In a virtual conference, the governor of the Bank of England Andrew Bailey shared his views on Bitcoin and said that the cryptocurrency “had no connection at all to money.”

Though the central bank governor appeared to disfavor Bitcoin (BTC) as a payment method, he did reiterate that there were many benefits to adopting central bank digital currencies (CBDCs) and stablecoins.

Bitcoin dismissed by Bank of England

In his virtual speech, the governor expressed his views on cryptocurrency assets and used BTC as an example. Regarding the virtual currency, he said:

“They have no connection at all to money. They may have extrinsic value – you may like to collect them for instance, and as such they are a highly risky investment opportunity. Their value can fluctuate quite wildly, unsurprisingly. They strike me as unsuited to the world of payments, where certainty of value matters.”

Stablecoin benefits

Though the governor appeared to disfavor Bitcoin, he was quick to reiterate that stablecoins, on the other hand, could offer useful transacting advantages, such as “reducing frictions in payments” by increasing efficiency and speed of transaction at a low cost. He added that stablecoins offered increased convenience as well, as payments could be done digitally and remotely, in a regulated manner.

In Bailey’s opinion, if stablecoins and CBDCs could co-exist in the same ecosystem, the benefits of both could be leveraged to provide customers with an integrated financial framework that would take technological innovation to the next level. The central bank governor hinted that a strategic digital infrastructure combining both CBDCs and stablecoins may be beneficial to the country, and there “will likely be a role for the private and public sector working together in the future of payments.”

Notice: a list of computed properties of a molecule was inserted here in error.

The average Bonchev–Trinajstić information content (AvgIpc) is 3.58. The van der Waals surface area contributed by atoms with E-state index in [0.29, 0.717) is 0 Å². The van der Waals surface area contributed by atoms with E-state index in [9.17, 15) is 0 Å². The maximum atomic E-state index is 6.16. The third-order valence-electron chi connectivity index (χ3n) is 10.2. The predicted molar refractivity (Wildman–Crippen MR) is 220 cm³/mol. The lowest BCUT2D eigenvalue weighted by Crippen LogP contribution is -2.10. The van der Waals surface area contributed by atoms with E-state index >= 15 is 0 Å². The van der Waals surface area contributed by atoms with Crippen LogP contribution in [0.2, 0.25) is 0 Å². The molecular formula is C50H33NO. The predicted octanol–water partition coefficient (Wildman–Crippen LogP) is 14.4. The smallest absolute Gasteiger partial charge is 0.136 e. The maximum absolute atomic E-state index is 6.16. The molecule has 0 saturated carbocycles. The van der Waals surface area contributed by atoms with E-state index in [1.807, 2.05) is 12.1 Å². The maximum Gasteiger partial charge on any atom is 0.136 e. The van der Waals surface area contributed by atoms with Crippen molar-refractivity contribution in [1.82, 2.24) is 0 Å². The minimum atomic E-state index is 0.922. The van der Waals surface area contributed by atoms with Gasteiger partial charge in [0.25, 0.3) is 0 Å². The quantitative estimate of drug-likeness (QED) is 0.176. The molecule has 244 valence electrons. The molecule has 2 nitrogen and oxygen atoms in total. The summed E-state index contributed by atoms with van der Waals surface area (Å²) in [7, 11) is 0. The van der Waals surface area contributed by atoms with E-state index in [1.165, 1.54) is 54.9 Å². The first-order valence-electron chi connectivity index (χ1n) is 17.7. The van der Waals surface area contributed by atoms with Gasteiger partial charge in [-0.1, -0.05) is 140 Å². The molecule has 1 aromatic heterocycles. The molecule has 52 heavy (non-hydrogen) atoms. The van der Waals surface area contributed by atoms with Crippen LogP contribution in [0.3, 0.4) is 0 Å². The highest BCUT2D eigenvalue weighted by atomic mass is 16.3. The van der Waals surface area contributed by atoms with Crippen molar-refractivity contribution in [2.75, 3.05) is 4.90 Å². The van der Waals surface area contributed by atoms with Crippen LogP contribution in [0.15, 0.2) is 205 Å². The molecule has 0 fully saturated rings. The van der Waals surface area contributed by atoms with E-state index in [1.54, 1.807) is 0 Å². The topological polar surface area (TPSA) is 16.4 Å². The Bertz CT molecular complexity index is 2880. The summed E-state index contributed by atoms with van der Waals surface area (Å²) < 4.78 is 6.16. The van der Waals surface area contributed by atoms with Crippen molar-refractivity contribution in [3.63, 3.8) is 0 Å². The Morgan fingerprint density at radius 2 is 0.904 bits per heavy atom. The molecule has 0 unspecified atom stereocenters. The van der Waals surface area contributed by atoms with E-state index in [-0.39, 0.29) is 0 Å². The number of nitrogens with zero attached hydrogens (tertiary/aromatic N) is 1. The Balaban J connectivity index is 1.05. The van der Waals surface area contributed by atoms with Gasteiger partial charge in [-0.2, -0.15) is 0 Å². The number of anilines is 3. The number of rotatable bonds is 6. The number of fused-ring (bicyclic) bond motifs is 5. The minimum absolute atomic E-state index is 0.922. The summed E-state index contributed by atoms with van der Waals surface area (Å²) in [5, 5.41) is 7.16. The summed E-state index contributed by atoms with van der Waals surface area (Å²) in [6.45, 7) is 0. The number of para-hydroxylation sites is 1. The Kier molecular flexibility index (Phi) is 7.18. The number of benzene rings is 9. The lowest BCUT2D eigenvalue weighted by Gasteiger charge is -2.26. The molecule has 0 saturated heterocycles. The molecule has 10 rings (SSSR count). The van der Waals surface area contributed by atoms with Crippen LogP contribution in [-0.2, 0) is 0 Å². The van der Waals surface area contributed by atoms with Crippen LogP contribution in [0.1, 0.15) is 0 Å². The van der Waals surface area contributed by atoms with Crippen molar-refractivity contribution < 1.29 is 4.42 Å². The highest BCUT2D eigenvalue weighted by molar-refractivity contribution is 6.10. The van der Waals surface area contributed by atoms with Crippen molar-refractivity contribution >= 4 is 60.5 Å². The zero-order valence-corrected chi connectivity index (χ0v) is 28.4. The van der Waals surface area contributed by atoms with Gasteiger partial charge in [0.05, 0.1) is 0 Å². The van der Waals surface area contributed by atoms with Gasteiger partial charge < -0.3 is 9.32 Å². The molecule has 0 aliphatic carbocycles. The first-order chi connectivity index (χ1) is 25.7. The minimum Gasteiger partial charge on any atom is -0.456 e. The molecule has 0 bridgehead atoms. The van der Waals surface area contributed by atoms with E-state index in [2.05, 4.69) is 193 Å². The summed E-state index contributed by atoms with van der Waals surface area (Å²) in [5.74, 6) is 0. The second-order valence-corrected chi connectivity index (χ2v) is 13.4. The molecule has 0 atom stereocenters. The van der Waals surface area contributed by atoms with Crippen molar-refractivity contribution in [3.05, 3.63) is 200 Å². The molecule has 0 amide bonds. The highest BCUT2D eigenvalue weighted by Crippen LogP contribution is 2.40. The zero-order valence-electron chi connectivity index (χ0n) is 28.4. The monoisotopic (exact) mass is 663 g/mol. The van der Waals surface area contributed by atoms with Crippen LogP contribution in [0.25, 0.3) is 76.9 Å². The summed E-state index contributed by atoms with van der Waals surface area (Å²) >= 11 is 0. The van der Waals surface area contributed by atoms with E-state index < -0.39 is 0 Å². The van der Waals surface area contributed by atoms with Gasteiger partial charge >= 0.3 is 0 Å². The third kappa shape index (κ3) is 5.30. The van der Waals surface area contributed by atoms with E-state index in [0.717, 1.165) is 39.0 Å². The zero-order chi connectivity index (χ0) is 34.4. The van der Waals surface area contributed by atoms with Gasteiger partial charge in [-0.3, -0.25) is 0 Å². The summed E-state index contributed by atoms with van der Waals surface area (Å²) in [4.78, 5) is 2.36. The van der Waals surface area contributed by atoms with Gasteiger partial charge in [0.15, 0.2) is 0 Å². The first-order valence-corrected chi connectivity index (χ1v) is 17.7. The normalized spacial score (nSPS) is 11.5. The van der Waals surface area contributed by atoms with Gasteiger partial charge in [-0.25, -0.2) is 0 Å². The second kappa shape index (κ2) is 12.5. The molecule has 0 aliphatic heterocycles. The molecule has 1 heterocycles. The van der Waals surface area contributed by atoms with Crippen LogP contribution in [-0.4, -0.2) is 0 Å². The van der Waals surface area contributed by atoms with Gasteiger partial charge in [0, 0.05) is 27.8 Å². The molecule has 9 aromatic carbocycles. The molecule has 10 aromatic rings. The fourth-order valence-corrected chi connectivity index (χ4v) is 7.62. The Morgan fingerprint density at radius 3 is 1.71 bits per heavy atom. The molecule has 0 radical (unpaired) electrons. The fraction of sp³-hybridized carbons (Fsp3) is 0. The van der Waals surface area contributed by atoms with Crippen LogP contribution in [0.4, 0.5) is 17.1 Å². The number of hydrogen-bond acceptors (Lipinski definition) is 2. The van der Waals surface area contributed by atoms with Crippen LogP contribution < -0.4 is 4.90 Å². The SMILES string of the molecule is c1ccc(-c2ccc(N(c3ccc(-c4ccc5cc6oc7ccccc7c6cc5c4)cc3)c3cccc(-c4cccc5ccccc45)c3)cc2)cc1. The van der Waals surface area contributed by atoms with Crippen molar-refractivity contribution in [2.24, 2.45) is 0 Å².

Are there cons to adopting digital currencies?

The governor also said that there may be trade-off with leveraging a digital currency on a blockchain. He raised the question of privacy, saying that digital currencies “provided considerable information on how people spent their money,” depending on the established design backing it. Bailey elaborated:

“Digital payments could entail greater data on users’ identities and transactions being centrally visible. The data generated could have huge opportunities for the detection and prevention of financial crime, but this must be balanced with the risk of surveillance into private financial matters.”

Who is ahead for CBDC issuance?

When it comes to deploying its own CBDC, the Bank of England has been a bit slow in the development phase, adopting a more precautious stance than its counterparts China and Japan.

China, on its end, has been planning to implement the CBDC experimentation phase in wealthier cities of China first, such as Beijing, Tianjin, Hebei province, and the Greater Bay Area. China’s central bank digital currency is also known as digital currency electronic payment (DCEP).

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